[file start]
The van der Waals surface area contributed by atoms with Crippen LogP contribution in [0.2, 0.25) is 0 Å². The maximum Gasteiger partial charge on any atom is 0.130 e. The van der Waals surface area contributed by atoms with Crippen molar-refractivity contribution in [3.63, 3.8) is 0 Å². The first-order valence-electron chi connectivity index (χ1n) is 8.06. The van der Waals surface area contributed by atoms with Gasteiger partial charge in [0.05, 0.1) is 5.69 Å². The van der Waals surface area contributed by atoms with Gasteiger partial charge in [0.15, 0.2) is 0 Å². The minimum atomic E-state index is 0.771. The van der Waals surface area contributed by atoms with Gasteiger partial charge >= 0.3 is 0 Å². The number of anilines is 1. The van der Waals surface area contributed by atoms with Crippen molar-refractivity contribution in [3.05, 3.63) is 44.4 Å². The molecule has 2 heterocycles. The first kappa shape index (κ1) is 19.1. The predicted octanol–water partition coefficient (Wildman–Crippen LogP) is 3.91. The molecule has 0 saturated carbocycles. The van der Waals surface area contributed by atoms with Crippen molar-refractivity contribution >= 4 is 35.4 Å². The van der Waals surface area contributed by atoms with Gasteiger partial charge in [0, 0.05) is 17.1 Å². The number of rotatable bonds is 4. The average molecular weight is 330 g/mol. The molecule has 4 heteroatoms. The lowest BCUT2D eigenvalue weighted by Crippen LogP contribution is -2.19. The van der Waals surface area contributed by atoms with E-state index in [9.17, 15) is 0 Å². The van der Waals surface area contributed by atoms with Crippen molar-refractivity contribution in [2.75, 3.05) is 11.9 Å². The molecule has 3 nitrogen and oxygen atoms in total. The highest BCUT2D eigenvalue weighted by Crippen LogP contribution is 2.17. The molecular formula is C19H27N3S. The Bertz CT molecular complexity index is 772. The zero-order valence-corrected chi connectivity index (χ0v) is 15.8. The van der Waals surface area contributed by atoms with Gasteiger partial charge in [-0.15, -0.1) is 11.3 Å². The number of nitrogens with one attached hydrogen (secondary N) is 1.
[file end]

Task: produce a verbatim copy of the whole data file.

The van der Waals surface area contributed by atoms with Crippen LogP contribution in [0.2, 0.25) is 0 Å². The maximum Gasteiger partial charge on any atom is 0.130 e. The van der Waals surface area contributed by atoms with Crippen molar-refractivity contribution in [3.63, 3.8) is 0 Å². The first-order valence-electron chi connectivity index (χ1n) is 8.06. The van der Waals surface area contributed by atoms with Gasteiger partial charge in [0.05, 0.1) is 5.69 Å². The van der Waals surface area contributed by atoms with Gasteiger partial charge in [0.15, 0.2) is 0 Å². The minimum atomic E-state index is 0.771. The van der Waals surface area contributed by atoms with Gasteiger partial charge >= 0.3 is 0 Å². The number of anilines is 1. The van der Waals surface area contributed by atoms with Crippen molar-refractivity contribution in [3.05, 3.63) is 44.4 Å². The molecule has 2 heterocycles. The first kappa shape index (κ1) is 19.1. The predicted octanol–water partition coefficient (Wildman–Crippen LogP) is 3.91. The molecule has 0 saturated carbocycles. The van der Waals surface area contributed by atoms with Crippen molar-refractivity contribution >= 4 is 35.4 Å². The van der Waals surface area contributed by atoms with Gasteiger partial charge in [0, 0.05) is 17.1 Å². The number of rotatable bonds is 4. The average molecular weight is 330 g/mol. The molecule has 4 heteroatoms. The lowest BCUT2D eigenvalue weighted by Crippen LogP contribution is -2.19. The van der Waals surface area contributed by atoms with E-state index in [9.17, 15) is 0 Å². The van der Waals surface area contributed by atoms with Crippen molar-refractivity contribution in [2.75, 3.05) is 11.9 Å². The molecule has 3 nitrogen and oxygen atoms in total. The highest BCUT2D eigenvalue weighted by Crippen LogP contribution is 2.17. The molecular formula is C19H27N3S. The Bertz CT molecular complexity index is 772. The zero-order valence-corrected chi connectivity index (χ0v) is 15.8. The van der Waals surface area contributed by atoms with Gasteiger partial charge in [-0.15, -0.1) is 11.3 Å². The number of nitrogens with one attached hydrogen (secondary N) is 1.